"NCIS" doesn't have a sprawling ensemble cast, but the show most often focuses on the endeavors and lives of the field agents because they're the people investigating cases every week. However, there are beloved members of the team who don't operate in the field, and every once in a while they get their chance to shine. That is what happens when Jimmy Palmer (Brian Dietzen), the assistant medical examiner, puts his own life on the line to stop a man from jumping from a building in the Season 14 episode "Keep Going."

The hour, which features a number of flashbacks to different moments in Palmer's life, is one that many fans of the show have said always makes them get a bit misty-eyed. A Reddit user by the name of philthehuskerfan noted specifically that they are drawn to the way Palmer talks about his co-workers, their friendships, and what they've done for him while attempting to talk the man off the ledge. They especially like all the references to Gibbs, who eventually helps bring the young man in from the ledge after convincing him he isn't responsible for his father's death.

When Paula dies in 'Grace Period'

Like many long-running procedurals, "NCIS" has made excellent use of unforgettable recurring characters over the years in order to add depth to the show's extended universe. They don't always survive though. One such character is Paula Cassidy, played by Jessica Steen. Introduced in Season 1, Paula is an NCIS agent who worked at Guantanamo Bay before eventually being reassigned to the Pentagon. Although the character appears in only a handful of episodes throughout Seasons 1 through 4, fans of the show really love Paula, which makes her death in the episode "Grace Period" that much harder.

After her team is killed in action early in the episode by a suicide bomber, Paula is killed by another bomber when, after running through a secret door and tackling the would-be bomber, he sets off another bomb while they are trapped, killing them both. Multiple Reddit users cite Paula's untimely death as one of the "NCIS" moments that always makes them cry. User sinna_fain specifically mentioned the moment and calls out the sadness that occurs in the moments immediately after Paula rushes the bomber, when Tony, who isn't able to open the secret door in time, runs to the wall and presses his face against it, unable to believe what just happened.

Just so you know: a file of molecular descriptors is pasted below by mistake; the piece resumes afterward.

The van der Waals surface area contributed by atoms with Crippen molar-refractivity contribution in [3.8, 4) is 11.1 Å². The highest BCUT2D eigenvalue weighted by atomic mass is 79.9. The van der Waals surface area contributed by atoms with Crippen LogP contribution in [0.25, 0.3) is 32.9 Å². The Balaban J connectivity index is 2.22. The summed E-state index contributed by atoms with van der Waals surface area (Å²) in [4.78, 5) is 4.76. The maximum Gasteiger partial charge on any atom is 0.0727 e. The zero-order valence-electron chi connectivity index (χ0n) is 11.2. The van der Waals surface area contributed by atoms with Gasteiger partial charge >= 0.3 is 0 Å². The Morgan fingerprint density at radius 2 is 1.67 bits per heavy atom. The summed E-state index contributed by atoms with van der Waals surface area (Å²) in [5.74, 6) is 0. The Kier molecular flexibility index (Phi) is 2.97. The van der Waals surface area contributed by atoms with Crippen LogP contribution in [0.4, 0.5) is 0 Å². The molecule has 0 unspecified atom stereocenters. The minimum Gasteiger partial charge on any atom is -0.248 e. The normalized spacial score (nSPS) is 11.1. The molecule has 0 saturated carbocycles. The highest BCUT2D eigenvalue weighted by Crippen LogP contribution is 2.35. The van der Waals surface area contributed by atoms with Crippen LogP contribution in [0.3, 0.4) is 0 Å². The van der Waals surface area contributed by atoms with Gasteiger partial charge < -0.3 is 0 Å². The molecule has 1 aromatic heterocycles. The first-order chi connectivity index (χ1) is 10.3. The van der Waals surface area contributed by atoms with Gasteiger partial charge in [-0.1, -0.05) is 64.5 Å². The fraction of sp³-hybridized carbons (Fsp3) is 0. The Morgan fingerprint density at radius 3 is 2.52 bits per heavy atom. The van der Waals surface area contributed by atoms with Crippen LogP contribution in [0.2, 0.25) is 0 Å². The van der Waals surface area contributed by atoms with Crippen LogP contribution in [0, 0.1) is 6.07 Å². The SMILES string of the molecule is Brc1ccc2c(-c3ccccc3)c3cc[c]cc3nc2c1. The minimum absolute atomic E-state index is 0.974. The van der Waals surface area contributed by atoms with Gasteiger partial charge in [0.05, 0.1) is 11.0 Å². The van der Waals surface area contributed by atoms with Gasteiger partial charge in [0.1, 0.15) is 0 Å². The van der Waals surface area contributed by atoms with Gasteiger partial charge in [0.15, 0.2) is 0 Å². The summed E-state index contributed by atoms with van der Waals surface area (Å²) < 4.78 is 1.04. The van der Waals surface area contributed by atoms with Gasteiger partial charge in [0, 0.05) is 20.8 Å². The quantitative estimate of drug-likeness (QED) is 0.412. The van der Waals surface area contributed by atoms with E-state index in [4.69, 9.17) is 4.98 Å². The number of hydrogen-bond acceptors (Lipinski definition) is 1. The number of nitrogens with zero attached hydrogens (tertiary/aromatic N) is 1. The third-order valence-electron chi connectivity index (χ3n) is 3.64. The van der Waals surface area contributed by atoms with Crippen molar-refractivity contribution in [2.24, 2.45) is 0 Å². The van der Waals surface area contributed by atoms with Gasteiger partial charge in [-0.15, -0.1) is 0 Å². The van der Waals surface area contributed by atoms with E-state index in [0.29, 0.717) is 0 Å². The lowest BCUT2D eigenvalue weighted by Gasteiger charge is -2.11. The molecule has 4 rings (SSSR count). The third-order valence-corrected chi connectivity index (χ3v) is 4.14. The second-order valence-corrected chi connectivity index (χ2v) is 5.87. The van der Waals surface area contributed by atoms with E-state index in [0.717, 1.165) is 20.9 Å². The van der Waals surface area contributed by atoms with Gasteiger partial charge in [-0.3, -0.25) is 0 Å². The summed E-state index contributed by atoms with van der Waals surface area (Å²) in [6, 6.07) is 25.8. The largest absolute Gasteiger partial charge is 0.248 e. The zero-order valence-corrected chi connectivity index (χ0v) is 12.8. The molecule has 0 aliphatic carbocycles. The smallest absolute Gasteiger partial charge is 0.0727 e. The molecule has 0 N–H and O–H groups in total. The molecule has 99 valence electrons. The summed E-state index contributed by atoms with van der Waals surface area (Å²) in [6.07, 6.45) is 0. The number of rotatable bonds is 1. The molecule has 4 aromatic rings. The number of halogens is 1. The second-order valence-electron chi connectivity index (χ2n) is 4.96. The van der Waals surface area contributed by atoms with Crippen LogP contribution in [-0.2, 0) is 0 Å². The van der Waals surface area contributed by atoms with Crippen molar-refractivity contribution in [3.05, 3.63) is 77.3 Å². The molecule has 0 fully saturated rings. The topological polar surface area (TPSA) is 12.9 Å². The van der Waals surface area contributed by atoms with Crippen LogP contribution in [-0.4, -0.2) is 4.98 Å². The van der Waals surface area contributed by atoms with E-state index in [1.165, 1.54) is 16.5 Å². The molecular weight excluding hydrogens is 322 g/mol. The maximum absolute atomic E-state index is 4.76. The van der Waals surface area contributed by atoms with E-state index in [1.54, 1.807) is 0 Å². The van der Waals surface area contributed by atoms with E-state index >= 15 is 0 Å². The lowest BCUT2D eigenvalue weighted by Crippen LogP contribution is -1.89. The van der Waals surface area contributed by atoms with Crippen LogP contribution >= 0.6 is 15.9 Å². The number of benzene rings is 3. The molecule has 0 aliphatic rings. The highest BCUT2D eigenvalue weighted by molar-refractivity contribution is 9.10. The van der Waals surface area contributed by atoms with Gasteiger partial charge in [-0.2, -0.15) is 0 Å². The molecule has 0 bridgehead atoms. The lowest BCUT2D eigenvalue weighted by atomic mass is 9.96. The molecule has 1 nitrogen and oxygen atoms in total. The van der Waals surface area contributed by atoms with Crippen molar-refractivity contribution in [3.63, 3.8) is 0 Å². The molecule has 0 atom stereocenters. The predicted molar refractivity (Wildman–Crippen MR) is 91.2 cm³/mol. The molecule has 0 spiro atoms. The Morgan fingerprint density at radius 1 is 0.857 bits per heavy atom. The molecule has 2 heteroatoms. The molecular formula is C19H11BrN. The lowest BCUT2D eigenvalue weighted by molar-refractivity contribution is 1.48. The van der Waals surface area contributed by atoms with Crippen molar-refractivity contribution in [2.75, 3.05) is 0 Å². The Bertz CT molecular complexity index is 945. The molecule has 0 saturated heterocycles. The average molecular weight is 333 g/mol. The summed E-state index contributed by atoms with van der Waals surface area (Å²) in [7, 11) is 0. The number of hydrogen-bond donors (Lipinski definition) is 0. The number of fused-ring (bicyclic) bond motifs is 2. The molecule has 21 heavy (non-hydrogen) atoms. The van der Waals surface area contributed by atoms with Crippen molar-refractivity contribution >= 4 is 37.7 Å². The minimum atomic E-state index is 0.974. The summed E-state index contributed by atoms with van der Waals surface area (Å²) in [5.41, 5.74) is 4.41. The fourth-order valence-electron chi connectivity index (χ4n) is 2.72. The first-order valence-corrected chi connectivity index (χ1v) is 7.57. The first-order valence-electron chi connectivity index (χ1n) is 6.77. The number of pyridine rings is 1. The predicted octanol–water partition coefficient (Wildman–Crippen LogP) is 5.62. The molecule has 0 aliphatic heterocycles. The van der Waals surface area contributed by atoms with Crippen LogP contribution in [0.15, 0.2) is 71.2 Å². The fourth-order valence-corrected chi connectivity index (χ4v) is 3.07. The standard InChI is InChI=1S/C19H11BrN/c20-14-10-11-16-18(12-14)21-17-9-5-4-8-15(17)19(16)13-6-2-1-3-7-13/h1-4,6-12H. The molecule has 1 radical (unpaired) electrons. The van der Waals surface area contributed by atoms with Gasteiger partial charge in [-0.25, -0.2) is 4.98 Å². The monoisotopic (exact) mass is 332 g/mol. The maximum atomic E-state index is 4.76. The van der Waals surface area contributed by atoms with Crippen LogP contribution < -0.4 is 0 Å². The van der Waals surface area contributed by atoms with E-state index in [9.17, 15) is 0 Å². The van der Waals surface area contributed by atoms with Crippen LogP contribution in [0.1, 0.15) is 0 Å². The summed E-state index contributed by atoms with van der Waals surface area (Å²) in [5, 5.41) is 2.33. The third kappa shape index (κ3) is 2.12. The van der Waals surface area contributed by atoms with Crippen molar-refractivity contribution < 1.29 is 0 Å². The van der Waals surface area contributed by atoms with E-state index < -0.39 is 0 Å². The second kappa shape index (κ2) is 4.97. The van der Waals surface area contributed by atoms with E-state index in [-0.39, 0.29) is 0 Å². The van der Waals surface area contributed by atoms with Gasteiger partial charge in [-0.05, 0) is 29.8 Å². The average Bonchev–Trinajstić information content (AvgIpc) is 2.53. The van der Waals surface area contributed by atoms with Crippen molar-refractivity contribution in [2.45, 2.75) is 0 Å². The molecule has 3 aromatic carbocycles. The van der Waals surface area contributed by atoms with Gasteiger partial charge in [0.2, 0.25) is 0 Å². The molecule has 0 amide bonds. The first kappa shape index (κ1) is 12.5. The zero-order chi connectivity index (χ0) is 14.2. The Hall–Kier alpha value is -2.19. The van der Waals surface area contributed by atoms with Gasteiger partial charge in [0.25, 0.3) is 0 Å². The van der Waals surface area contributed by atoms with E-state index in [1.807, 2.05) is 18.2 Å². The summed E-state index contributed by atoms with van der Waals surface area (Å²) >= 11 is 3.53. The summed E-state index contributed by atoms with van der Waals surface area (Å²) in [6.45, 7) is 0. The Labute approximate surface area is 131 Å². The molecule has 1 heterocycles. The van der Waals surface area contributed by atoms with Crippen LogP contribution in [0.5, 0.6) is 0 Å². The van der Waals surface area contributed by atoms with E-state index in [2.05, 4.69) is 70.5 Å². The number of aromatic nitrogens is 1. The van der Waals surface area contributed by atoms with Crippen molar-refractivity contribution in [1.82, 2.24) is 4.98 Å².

The Pearl Harbor-themed episode

The Season 17 episode "The Arizona" stands out because it doesn't feature the team solving a murder or crime. Instead, the episode follows Joe Smith (Christopher Lloyd), a veteran who says he served on the U.S.S. Arizona during the attack on Pearl Harbor and thus wants his ashes to be interred there upon his death. The team quickly sets out to confirm the man's identity, but because he was under 18 at the time and had used his brother's name to enlist it makes things difficult. Gibbs and the team are unable to confirm Joe was on board before he dies from a heart attack. However, they are eventually able to confirm his story is true based on a scar he sustained during the attack.

One user, realclowntime, cited both "The Call of Silence" and "The Arizona" as being episodes that really moved them, calling both hours "really beautifully done, heartfelt, gut wrenching episodes that even someone who doesn't entirely agree with the military, like me, can't help but remember and be deeply moved by." Meanwhile, wittchimp specifically calls out the end of the episode when Gibbs asks McGee (Sean Murray) to sit down and starts talking about his own military career and his lingering trauma.

If you don't get misty-eyed at that, we don't know what will do it. But it is clear there have been several moments during the show's long run that have made fans cry. No doubt there are still more to come, too.